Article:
Human Resource Planning is the planning of Human Resources. It is also called manpower planning/ personnel planning/ employment planning. It is only after Human Resource Planning that the Human Resource department can initiate the recruitment and selection process. Therefore Human Resource Planning is a sub-system of organisational planning.

Definitions of Human Resource Planning by eminent authors;

  • “Human Resource Planning is a strategy for the acquisition, utilization, improvement and preservation of an organisation’s human resource.” – Y.C. Moushell
  • “Human Resource Planning is a process of forecasting an organisation’s future demand for human resource and supply of right type of people in right numbers.” – J.Chennly.K
  • “Human Resource Planning is an integrated approach to perform the planning aspects of the personnel function. It ensures sufficient supply of adequately developed and motivated workforce to perform the required duties and tasks to meet organization’s objectives by satisfying the individual needs and goals of organizational members.” – Leon C. Megginson
  • “A strategy for the acquisition, utilization, improvement, and preservation of human resources of an enterprise. It is a way of dealing with people in a dynamic situation.” – Stainer
  • “The process of determining manpower requirements and the means for meeting those requirements to carry out the integrated plan of the organization.” – Coleman
  • “Human Resource Planning as the process by which management determines how the organization should move from its current manpower position to its desired position. Through planning, management strives to have the right number and the right kind of people, at the right places, at the right time, doing right things resulting in maximum long-run benefits both for the organization and for the individual.” – Vetter

Features of Human Resource Planning

  1. It is future oriented: Human Resource Planning is forward-looking. It involves forecasting the manpower needs for a future period so that adequate and timely provisions may be made to meet the needs.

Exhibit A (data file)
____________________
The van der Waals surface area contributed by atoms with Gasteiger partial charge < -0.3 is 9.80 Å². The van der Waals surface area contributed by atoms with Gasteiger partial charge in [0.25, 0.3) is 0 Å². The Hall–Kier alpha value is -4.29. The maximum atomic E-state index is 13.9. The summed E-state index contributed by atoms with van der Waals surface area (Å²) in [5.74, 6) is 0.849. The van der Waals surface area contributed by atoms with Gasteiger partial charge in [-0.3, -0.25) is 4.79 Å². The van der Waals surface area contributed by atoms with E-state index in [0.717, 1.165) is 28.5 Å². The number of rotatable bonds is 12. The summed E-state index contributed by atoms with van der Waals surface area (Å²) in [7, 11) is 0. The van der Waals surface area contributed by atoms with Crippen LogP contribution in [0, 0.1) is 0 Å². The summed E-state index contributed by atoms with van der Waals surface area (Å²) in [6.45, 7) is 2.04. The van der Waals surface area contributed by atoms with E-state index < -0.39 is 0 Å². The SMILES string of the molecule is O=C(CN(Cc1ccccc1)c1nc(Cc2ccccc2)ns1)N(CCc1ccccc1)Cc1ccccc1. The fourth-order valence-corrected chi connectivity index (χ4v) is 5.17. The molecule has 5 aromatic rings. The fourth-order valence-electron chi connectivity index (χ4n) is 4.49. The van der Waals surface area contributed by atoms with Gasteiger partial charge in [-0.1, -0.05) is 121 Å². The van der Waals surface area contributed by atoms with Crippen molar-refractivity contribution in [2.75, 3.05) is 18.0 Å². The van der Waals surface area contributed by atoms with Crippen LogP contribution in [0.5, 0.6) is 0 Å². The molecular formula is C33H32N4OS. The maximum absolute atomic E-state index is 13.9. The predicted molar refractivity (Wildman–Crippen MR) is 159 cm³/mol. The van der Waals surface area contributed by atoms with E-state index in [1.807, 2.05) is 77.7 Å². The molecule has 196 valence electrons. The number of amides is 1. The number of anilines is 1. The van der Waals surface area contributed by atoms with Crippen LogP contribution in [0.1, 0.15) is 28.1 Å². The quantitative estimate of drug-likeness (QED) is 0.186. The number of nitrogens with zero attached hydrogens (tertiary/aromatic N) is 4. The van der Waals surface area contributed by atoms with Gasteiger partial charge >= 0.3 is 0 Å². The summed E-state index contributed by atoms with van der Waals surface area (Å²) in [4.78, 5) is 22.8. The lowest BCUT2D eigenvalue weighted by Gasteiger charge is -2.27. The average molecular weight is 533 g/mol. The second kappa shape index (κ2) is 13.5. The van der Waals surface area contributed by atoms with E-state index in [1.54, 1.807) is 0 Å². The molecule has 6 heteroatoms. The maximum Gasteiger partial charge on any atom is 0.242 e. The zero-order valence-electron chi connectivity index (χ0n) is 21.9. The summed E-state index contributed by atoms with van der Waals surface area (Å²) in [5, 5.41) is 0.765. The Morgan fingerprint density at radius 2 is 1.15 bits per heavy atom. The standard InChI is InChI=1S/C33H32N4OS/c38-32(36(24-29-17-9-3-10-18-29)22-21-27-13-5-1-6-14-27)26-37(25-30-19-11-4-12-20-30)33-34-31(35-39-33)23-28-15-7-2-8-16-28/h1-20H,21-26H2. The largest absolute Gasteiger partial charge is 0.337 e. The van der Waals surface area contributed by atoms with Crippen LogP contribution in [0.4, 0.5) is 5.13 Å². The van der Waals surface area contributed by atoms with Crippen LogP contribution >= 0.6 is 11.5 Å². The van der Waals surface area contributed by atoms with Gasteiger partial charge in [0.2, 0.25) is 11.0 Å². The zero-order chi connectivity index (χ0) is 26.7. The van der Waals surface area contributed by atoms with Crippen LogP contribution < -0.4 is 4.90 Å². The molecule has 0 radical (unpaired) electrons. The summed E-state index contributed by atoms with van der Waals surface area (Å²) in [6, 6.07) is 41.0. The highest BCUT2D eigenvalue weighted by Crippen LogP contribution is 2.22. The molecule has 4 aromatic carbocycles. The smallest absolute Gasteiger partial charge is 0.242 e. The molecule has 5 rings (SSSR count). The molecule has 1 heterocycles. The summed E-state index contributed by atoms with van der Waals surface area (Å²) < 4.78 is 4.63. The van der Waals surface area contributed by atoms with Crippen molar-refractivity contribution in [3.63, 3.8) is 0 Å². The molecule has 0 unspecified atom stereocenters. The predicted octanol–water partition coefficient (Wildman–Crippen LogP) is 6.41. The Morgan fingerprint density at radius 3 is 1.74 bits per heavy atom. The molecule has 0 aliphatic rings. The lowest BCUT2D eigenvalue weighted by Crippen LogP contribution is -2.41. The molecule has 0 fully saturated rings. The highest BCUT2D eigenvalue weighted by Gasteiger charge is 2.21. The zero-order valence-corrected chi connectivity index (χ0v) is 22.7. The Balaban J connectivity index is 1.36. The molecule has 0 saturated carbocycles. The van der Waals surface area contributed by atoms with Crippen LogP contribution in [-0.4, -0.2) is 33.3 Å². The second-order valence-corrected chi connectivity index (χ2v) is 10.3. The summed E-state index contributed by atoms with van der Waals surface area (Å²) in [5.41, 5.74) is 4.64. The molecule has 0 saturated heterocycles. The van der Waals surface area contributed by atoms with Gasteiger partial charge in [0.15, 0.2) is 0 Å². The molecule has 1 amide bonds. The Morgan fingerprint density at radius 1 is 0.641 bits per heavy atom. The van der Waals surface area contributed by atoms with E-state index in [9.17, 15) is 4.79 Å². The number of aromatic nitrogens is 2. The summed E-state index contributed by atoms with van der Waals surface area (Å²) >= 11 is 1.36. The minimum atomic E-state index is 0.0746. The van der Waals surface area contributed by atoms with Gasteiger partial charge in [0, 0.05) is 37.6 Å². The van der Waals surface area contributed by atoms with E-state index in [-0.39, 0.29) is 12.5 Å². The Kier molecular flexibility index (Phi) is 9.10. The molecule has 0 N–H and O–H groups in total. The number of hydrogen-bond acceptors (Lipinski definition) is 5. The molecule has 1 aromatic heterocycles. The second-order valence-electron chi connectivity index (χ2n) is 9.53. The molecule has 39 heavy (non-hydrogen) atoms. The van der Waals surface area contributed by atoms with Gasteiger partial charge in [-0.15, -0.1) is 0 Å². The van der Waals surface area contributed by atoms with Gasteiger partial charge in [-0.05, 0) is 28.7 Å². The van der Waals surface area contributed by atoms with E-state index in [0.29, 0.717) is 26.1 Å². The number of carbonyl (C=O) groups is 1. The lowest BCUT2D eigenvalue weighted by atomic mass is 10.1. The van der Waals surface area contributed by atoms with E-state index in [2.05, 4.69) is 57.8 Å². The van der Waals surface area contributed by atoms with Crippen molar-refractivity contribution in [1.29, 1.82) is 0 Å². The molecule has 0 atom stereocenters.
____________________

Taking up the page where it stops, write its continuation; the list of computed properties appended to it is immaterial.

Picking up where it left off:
2. It is a continuous process: Human Resource Planning is a continuous process because the demand and supply of Human Resource keeps fluctuating throughout the year. Human Resource Planning has to be reviewed according to the needs of the organisation and changing environment.
  3. Integral part of Corporate Planning: Manpower planning is an integral part of corporate planning because without a corporate plan there can be no manpower planning.
  4. Optimum utilization of resources: The basic purpose of Human Resource Planning is to make optimum utilisation of organisation’s current and future human resources.
  5. Both Qualitative and Quantitative aspect: Human Resource Planning considers both the qualitative and quantitative aspects of Human Resource Management, ‘Quantitative’ meaning the right number of people and ‘Qualitative’ implying the right quality of manpower required in the organisation.
  6. Long term and Short term: Human Resource Planning is both Long-term and short-term in nature. Just like planning which is long-term and short-term depending on the need of the hour, Human Resource Planning keeps long-term goals and short-term goals in view while predicting and forecasting the demand and supply of Human Resource.
  7. Involves study of manpower requirement: Human Resource Planning involves the study of manpower availability and the manpower requirement in the organisation.

Significance of Human Resource Planning

The failure in planning and in developing personnel will prove to be a limiting factor in attributing to the organizational objectives. If the number of persons in an organization is less than the number of persons required to carry out the organizational plans, there will be disruptions in the flow of work and the production will also be lowered. But if, on the other hand, some persons are surplus in an organization, they will have to be paid remuneration. The sound personnel policy requires that there should be adequate number of persons of the right type to attain its objectifies. For this the manpower planner should be concerned with the training and the scheduling of the planning of personnel and persuading the management to use the results of manpower planning studies in the conduct of the business. Every industrial or commercial organization has the need of proper system of manpower planning so as to bring efficiency and economy in the organization. Smaller concerns and those with simpler organizations also require human resource planning though at a small scale. Human resource planning can prove to be an important aid to frame the training and development programmes for the personnel because it takes into account the effects of anticipated changes in technology, markets and products on manpower requirements and educational and training programme requirements.